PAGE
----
Gather up the edges towards the center, pressing them gently together to seal.

forming the pastry dough

Going Square:

Fold each corner in towards the center and then gently press the edges to seal them.  Bend the bend the corners in towards the center to create a round shape.  Turn the pastry over with the sealed edges on the bottom and further shape it into a round.

crimping the pastry dough

With the sealed edges on the bottom and the smooth surface on the top, gently press the cakes to slightly flatten them.  Don’t press so hard that the currants break through the dough.  Use a sharp knife to cut three parallel slits in the dough.

cutting slits in dough

Brush with egg white and sprinkle with demerara sugar (can substitute cane sugar, or regular granulated sugar)

brushing with egg whites sprinkling with sugar

In an oven preheated to 375 degrees F, bake the Eccles cakes for 15-20 minutes or until golden brown.  Transfer to a wire rack to cool until just warm.

baking eccles cakes

Eccles cakes are best eaten a little warm.  You can reheat them in the microwave.

Traditionally enjoyed with a cup of tea and accompanied by an aged, crumbly cheese (e.g., Lancashire, English cheddar) for a sweet-savory combination.

Enjoy!

eccles cakes recipe best traditional authentic currants pastry british english

For more delicious British & Irish treats try our:

And learn how to make your own Golden Syrup!

eccles cakes recipe authentic traditional British English

Traditional Eccles Cakes

One of Britain's most famous and beloved pastries, these traditional and authentic Eccles cakes are delightfully flaky and packed with a mixture of sweet currants, candied citrus peel and spices.  Get ready to experience one of the most delicious pastries you've ever tasted!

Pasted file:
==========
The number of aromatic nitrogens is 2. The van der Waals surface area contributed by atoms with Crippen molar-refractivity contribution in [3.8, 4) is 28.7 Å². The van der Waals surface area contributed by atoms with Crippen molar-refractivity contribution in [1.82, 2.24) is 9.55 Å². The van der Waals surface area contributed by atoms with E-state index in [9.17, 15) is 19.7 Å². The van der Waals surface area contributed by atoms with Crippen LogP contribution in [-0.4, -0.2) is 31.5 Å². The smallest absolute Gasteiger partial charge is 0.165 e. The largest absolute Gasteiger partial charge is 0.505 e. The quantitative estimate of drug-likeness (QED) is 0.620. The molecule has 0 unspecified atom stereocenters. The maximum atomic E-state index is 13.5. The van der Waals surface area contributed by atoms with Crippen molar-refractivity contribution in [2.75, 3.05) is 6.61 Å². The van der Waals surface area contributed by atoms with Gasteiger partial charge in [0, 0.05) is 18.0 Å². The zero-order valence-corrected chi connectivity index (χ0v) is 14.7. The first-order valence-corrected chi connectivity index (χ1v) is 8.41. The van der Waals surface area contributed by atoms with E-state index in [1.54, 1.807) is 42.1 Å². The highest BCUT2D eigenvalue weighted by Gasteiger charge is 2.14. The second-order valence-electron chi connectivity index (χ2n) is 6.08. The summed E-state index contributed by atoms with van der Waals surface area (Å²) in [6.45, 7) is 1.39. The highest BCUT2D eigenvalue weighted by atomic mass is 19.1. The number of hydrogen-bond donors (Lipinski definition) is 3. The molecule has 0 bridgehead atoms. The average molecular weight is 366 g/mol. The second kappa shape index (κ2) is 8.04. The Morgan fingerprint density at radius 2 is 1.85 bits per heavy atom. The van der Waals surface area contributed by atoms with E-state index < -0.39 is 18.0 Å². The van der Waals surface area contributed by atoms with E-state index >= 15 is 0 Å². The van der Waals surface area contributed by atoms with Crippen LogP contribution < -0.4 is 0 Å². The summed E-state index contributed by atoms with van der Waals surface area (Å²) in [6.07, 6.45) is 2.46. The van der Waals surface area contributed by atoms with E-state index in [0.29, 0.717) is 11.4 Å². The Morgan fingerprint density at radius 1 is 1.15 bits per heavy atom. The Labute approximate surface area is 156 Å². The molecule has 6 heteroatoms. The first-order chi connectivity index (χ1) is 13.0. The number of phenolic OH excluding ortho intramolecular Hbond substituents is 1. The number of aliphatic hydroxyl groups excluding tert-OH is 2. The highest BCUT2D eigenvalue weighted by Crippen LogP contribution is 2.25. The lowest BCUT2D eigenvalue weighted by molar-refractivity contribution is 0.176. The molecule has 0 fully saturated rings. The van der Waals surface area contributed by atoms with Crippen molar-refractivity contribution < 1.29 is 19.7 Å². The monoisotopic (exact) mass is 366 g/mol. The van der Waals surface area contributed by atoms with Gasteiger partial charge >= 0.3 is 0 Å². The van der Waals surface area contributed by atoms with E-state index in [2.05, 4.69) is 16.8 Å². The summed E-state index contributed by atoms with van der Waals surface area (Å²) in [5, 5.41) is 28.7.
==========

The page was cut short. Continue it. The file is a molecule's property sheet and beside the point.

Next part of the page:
5 from 90 votes
Prep Time 1 hour
Cook Time 20 minutes
Total Time 1 hour 20 minutes
Course Dessert, Snack
Cuisine British
Servings 14 Eccles cakes
Calories 403 kcal

Ingredients
 
 

  • For the Pastry:
  • 3 1/3 cups all-purpose flour
  • 11 ounces (2 3/4 sticks) very cold butter, diced into cubes (put in the freezer for 5-10 minutes after cubing it to ensure it's very cold)
  • 1/2 teaspoon salt
  • 125 ml ice cold water (add more if needed)
  • How To Render Lard (click link for recipe) (for extra flaky pastries you can substitute a little lard in place of some of the butter)
  • For the Filling:
  • 6 tablespoons butter, unsalted
  • 1 1/2 cups dried currants (also known as zante currants)
  • 1/3 cup candied orange peel , very finely diced
  • 1/3 cup candied lemon peel , very finely diced
  • Homemade Candied Citrus Peel (click link for recipe) (We VERY STRONGLY recommend using homemade, it makes ALL the difference!)
  • 3/4 cup brown sugar , loosely packed
  • 1/2 teaspoon ground nutmeg
  • 1/2 teaspoon ground cinnamon
  • 1/4 teaspoon ground allspice
  • 1/4 teaspoon salt
  • 1 tablespoon dark rum (not extract)
  • For Topping:
  • 1 large egg white
  • demerara sugar, for sprinkling (can substitute cane sugar)

Instructions
 

  • To make the pastry dough:  Place the flour, salt and cubed butter in a food processor (alternatively this can be done by hand) and pulse until the mixture resembles coarse breadcrumbs.  Gradually add the ice cold water and pulse just until the dough comes together (only add as much water as needed).  Do not overdo this as maintaining the flecks of butter is critical to achieving a flaky pastry.  
  • Turn the dough out onto a floured work surface and roll it out into a rectangle about 1/2 inch thick. Fold each end of the dough into the middle with one end overlapping the other. Rotate the dough 90 degrees. Repeat all the steps. Wrap the dough in plastic wrap and chill for 20 minutes. Repeat the steps again, wrap the dough and chill for at least one hour before using. The pastry dough can be made a few days in advance or frozen.
  • To make the filling:  Melt the butter in a medium saucepan and add all remaining ingredients except for the egg white and demerara sugar.  Turn off the heat and stir in the rum.  Let the filling sit for at least 3-4 hours before using or overnight.  The filling can be made a few days in advance.  If refrigerated, let the filling sit at room temp for at least 30 minutes before filling the Eccles cakes.